Less than three weeks out from the Batman byelection, Labor has yet to announce a definitive policy on Adani’s Carmichael coalmine.
Climate activists have focused their campaign on calling for Labor to announce that in government it would reverse existing approvals for new coalmines in the Galilee Basin. Labor leader Bill Shorten has responded with statements that have been interpreted as being “tougher on Adani”, but that have fallen far short of the demands of the movement which regards Labor as still straddling the fence.
It is clear that Labor is under pressure to come up with a policy that will appeal to those opposed to new coalmines and, at the same time, satisfy the concerns of sections of the trade union movement such as the Construction, Forestry, Mining and Energy Union (CFMEU), as well as voters in central Queensland electorates.
CFMEU national president Tony Maher told the Guardian on February 15: “I see no reason for Labor to toughen its position. Why win Batman and lose in central Queensland?
“The environment groups have worked themselves up into a passion about it. I don’t know why. Adani is just another project and it should be judged on its merits.”
Maher is sceptical about whether the Adani project will ultimately proceed, but he said if it did, the union would seek to make an agreement with the company.
There are a range of views within federal Labor about what to do about Adani. Labor sources have told the Guardian that internal consideration of legal mechanisms to potentially stop Adani remains ongoing, but the party is also focused on sending a clear message to Queensland that Labor will produce a regional industry policy that blue-collar workers can believe in.
Caucus and shadow cabinet meetings held since the opening of parliament have failed so far to arrive at a united policy. Recent speeches by Shorten and senior shadow ministers have reflected this.
Shadow infrastructure minister Anthony Albanese told an Adelaide radio station two weeks ago that Labor had not taken any decision to oppose the mine.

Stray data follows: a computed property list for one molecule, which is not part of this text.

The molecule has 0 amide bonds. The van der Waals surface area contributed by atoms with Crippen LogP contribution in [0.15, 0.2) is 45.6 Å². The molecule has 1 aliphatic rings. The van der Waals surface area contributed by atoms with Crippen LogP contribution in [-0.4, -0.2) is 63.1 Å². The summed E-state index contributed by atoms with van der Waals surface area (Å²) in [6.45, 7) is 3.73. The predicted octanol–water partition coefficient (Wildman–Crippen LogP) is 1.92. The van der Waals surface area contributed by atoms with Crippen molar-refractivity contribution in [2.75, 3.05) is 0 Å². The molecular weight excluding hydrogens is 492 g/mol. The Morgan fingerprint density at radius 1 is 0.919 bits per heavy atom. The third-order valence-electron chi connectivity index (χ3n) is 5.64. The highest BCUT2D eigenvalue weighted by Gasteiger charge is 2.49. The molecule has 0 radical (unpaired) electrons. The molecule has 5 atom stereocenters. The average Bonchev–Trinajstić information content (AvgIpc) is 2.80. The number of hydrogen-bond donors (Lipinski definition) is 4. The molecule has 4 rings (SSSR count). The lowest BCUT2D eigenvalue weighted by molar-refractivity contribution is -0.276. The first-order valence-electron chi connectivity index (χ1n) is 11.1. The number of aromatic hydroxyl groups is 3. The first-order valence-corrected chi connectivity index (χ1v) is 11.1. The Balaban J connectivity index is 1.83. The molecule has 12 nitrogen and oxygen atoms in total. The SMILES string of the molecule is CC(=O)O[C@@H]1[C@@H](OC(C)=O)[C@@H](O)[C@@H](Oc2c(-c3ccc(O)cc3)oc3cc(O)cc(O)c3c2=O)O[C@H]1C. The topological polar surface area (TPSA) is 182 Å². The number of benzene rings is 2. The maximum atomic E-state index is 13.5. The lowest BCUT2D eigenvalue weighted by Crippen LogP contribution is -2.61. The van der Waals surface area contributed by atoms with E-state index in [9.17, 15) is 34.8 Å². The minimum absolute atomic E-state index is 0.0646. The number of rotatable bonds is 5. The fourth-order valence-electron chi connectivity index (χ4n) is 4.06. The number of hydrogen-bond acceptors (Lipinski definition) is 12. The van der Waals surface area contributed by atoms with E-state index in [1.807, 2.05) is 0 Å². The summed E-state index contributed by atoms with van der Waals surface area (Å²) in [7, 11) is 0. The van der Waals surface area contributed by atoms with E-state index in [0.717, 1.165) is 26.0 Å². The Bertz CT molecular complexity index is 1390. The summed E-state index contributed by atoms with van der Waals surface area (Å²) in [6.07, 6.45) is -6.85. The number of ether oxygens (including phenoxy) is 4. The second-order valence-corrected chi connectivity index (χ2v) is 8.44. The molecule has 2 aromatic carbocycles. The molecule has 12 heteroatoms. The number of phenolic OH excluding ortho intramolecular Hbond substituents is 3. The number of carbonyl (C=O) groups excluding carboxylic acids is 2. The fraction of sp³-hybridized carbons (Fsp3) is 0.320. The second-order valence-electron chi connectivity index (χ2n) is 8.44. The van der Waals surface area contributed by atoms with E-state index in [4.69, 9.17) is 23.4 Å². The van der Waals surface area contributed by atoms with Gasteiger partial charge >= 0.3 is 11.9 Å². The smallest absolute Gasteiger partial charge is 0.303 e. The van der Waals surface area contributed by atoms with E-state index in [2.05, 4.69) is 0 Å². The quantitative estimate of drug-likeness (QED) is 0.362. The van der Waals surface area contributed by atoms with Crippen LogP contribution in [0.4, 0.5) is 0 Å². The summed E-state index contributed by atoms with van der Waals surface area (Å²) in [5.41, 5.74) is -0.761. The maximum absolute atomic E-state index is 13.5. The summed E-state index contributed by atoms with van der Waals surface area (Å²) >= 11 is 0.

“That’s not the decision that we have made,” he said. “We have certainly been very questioning about the project, about its financial viability, whether it will go ahead. We’ve been quite rightly questioning about the impact on water and some of the environmental consequences of the project.
“But Labor has to stand up for Labor values and one of the things about Labor values is jobs and making sure the economy can function.”
Shorten has embarked on a series of “consultations” in regional Queensland, aimed at developing a jobs plan to shore up support for Labor in marginal electorates most impacted by the Adani project.
At a public meeting in Townsville on February 19, where he was greeted by local residents protesting against Adani — and where an Adani supporter was arrested for assaulting a protester — he was careful not to adopt a position of outright opposition to Adani.
He told reporters there is a role for mining in Australia, and “there is a role for coal in Australia”. He echoed Maher’s description of Adani as just “another project”.
At the same time, in a speech to the Sydney Institute, shadow minister for climate change Mark Butler said the Adani project is “utterly exceptional” because it is the only significant export-oriented greenfields mine opening up “on the face of the planet”. Butler argued the industry is clear Adani would have a zero sum effect, displacing “coal and jobs in existing coal regions, like the Hunter Valley”.
“For the life of me, I can’t see how that prospect is in the national interest.”
All shadow ministers and the CFMEU agree the Carmichael mine does not make financial sense and use this as a substitute for coming out in opposition to the mine. However, Labor is under pressure from its members to clarify its position.
National convener of Labor’s Environment Action Network Felicity Wade said the party needs to make a decision. “It’s time for Labor to make its position on Adani clear,” she said. “The Adani mine is not in the national interest and does not have broad community support. Digging up low-quality polluting coal isn’t a winning strategy in a carbon-constrained global economy.”